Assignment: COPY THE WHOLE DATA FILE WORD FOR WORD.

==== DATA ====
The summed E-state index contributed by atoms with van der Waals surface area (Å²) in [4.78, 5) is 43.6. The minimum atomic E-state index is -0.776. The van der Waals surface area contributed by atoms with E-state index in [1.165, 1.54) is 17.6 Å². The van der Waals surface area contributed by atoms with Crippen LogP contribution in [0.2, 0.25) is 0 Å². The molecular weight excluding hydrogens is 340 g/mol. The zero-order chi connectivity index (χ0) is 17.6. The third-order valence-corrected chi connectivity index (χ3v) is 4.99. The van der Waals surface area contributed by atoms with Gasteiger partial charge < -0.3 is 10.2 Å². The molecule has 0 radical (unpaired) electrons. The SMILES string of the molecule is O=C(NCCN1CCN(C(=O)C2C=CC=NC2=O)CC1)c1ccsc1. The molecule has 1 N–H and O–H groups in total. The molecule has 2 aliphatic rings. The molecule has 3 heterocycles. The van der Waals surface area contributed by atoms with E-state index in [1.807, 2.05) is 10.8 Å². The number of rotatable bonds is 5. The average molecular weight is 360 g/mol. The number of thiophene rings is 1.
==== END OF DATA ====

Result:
The summed E-state index contributed by atoms with van der Waals surface area (Å²) in [4.78, 5) is 43.6. The minimum atomic E-state index is -0.776. The van der Waals surface area contributed by atoms with E-state index in [1.165, 1.54) is 17.6 Å². The van der Waals surface area contributed by atoms with Crippen LogP contribution in [0.2, 0.25) is 0 Å². The molecular weight excluding hydrogens is 340 g/mol. The zero-order chi connectivity index (χ0) is 17.6. The third-order valence-corrected chi connectivity index (χ3v) is 4.99. The van der Waals surface area contributed by atoms with Gasteiger partial charge < -0.3 is 10.2 Å². The molecule has 0 radical (unpaired) electrons. The SMILES string of the molecule is O=C(NCCN1CCN(C(=O)C2C=CC=NC2=O)CC1)c1ccsc1. The molecule has 1 N–H and O–H groups in total. The molecule has 2 aliphatic rings. The molecule has 3 heterocycles. The van der Waals surface area contributed by atoms with E-state index in [1.807, 2.05) is 10.8 Å². The number of rotatable bonds is 5. The average molecular weight is 360 g/mol. The number of thiophene rings is 1.